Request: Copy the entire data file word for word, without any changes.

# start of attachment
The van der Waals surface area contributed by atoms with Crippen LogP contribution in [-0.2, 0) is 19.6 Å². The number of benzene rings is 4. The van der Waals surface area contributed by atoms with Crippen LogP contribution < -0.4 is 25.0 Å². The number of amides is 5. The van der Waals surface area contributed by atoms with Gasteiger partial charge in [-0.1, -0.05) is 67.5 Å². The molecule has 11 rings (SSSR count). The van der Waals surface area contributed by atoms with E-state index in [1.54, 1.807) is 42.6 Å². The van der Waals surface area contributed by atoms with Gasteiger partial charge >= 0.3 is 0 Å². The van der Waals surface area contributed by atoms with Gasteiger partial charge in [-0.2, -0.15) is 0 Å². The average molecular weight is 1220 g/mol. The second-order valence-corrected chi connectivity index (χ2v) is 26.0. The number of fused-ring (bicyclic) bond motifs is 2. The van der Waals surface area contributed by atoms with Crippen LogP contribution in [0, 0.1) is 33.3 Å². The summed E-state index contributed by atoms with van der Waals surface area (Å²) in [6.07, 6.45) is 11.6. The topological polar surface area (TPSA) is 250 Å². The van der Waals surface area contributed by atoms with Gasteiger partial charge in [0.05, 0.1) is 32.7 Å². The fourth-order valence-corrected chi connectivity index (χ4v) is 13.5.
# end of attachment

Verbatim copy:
The van der Waals surface area contributed by atoms with Crippen LogP contribution in [-0.2, 0) is 19.6 Å². The number of benzene rings is 4. The van der Waals surface area contributed by atoms with Crippen LogP contribution < -0.4 is 25.0 Å². The number of amides is 5. The van der Waals surface area contributed by atoms with Gasteiger partial charge in [-0.1, -0.05) is 67.5 Å². The molecule has 11 rings (SSSR count). The van der Waals surface area contributed by atoms with E-state index in [1.54, 1.807) is 42.6 Å². The van der Waals surface area contributed by atoms with Gasteiger partial charge >= 0.3 is 0 Å². The van der Waals surface area contributed by atoms with Gasteiger partial charge in [-0.2, -0.15) is 0 Å². The average molecular weight is 1220 g/mol. The second-order valence-corrected chi connectivity index (χ2v) is 26.0. The number of fused-ring (bicyclic) bond motifs is 2. The van der Waals surface area contributed by atoms with Crippen LogP contribution in [0, 0.1) is 33.3 Å². The summed E-state index contributed by atoms with van der Waals surface area (Å²) in [6.07, 6.45) is 11.6. The topological polar surface area (TPSA) is 250 Å². The van der Waals surface area contributed by atoms with Gasteiger partial charge in [0.05, 0.1) is 32.7 Å². The fourth-order valence-corrected chi connectivity index (χ4v) is 13.5.